I’m thinking we will probably watch the movie this weekend. I’m sure it’s available on one of the streaming services I pay for. If not, Pay For View is always an option. As long as I can find it without commercial interruption. I absolutely despise commercials.
Today is also the Army Navy football game. This is probably the only football game I care about. And even then, not that much. I won’t watch the game since son-the-elder is currently overseas with his Army unit. But as an Army retiree, I have to say #GoArmyBeatNavy.
What are your holiday requirements and/or traditions? Get the conversation started by leaving a comment!
P.S. Wifey has the old The Monkee’s TV show playing while I’m writing this, so here’s a totally unrelated video…
P.P.S. The Monkees have ended and the old Partridge Family show has come on. Wifey said she didn’t remember how ugly the clothes were back then!
P.P.P.S. This is, what day 14 of the “official” Christmas season and not a single bit of the craptastic music has been played. ‘Nuff said.
Today’s entry is not really all that odd. But what is odd is that as I’m getting everything together to write this post, Wifey is looking for Elf to stream later tonight to watch with the girls. So how does that relate to whatever song is stuck in my head? Because, apparently, Leon Redbone has a part in the movie, as Leon the snowman. As should be apparent, I have never seen the movie do I intend to watch it. Will Ferrell just grates me the wrong way. I think the only thing I’ve seen of him that I find funny is the SNL “More Cowbell” skit. Everything else, just like Jim Carrey (who according to the IMDB page for the movie was also considered for the part of Buddy), I do not find funny. But that’s me, if you enjoy the movie, please go on and continue to. I’ll be sipping on a single malt and listening to my music and probably doing some genealogy while the girls will be watching it.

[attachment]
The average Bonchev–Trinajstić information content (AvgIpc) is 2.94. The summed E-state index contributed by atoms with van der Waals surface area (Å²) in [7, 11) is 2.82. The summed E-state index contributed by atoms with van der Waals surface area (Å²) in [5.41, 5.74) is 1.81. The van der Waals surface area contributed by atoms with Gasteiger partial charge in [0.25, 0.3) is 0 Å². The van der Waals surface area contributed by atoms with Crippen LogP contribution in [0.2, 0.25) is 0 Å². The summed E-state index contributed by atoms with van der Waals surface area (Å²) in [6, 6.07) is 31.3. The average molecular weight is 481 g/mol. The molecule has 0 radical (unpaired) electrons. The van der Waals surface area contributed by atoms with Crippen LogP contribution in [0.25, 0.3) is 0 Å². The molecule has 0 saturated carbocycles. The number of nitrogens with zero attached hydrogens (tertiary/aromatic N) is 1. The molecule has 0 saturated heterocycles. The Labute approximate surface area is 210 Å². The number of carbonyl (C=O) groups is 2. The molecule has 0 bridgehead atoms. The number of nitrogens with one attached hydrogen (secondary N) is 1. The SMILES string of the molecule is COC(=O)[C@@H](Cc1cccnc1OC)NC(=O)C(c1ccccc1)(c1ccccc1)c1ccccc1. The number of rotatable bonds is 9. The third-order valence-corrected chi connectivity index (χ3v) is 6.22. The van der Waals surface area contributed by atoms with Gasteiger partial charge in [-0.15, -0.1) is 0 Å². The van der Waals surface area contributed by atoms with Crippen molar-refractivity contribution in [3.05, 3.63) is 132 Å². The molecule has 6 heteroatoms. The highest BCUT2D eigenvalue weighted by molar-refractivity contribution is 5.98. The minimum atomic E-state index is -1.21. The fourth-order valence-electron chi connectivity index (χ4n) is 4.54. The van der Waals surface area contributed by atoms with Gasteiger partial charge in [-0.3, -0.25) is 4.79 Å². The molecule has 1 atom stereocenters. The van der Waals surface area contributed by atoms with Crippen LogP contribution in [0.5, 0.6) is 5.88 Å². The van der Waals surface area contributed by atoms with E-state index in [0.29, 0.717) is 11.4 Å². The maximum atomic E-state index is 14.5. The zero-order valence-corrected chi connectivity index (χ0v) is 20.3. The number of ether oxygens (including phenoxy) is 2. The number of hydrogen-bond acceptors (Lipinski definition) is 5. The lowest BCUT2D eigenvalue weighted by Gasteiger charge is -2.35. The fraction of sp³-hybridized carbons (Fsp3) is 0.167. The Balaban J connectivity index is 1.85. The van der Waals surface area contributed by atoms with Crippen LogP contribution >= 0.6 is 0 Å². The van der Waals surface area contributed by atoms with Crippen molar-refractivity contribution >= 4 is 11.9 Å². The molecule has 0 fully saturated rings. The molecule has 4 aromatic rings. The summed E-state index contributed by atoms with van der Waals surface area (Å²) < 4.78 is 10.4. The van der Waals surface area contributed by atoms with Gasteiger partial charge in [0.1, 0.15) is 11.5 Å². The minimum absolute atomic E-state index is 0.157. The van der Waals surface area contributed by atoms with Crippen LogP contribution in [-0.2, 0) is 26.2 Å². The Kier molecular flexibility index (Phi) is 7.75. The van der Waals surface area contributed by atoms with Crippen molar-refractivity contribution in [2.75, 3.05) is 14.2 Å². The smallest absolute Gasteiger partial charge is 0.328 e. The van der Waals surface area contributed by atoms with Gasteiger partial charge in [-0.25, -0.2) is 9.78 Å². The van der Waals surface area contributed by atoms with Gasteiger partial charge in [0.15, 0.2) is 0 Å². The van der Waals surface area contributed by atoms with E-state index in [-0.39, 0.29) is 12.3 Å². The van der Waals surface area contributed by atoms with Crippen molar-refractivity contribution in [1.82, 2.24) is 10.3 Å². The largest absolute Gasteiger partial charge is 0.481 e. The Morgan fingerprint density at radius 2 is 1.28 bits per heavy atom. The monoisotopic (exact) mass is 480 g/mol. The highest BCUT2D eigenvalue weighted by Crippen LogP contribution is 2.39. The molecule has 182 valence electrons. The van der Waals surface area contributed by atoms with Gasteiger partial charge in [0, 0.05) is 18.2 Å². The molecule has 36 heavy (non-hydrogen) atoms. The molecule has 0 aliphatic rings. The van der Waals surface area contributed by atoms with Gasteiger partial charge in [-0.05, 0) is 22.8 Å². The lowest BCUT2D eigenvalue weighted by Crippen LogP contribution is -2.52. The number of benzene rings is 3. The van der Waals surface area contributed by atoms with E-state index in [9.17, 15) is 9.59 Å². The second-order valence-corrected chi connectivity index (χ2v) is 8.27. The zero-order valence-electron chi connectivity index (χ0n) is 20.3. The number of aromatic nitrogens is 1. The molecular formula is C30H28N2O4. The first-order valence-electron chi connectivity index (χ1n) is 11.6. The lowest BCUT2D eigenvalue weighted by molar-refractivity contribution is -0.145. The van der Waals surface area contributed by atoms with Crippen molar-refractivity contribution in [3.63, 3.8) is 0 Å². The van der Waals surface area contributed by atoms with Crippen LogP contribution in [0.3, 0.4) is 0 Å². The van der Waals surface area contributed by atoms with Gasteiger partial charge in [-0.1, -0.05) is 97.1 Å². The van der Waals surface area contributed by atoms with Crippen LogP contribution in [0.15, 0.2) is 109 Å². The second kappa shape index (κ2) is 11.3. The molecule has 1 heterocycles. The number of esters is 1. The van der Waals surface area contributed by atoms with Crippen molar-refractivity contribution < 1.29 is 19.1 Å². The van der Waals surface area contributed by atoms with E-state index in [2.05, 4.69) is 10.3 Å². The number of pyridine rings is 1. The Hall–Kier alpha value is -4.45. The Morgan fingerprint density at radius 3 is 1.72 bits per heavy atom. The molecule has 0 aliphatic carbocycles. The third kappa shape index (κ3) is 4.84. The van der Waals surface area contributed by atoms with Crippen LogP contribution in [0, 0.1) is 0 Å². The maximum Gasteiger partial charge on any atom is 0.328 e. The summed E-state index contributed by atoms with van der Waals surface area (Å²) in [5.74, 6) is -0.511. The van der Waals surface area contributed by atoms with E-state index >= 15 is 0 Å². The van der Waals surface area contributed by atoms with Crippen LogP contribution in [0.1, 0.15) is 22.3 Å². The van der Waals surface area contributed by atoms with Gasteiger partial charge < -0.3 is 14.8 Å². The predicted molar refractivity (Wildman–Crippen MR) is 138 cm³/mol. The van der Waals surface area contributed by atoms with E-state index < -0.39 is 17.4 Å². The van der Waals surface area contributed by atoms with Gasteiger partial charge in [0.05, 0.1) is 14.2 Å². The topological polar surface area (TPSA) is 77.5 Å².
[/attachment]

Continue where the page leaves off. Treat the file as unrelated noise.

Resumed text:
So, back to the song and the singer. I believe I first saw Mr. Redbone on SNL performing this song. If I remember correctly (which is questionable), it was a solo act. Just Leon and his guitar. I have a vague remembrance of him wearing a ring with a big red jewel on his left hand. But I cannot find a video of that performance to collaborate that memory. It may have been on The Johnny Carson Show that I saw him instead.
Leon made a career playing “Tin Pan Alley” music, and this is one of those. One part of his stage shows was him claiming to have written these old songs. It was a joke of course, as the music had been written before he was born. And it figures that his obit claims he was 127 when he passed. He wasn’t.
A statement on Mr. Redbone’s website noted his death with cheeky humor: “It is with heavy hearts we announce that early this morning, May 30th, 2019, Leon Redbone crossed the delta for that beautiful shore at the age of 127.” His longtime publicist Jim Della Croce confirmed that his age was, in fact, 69.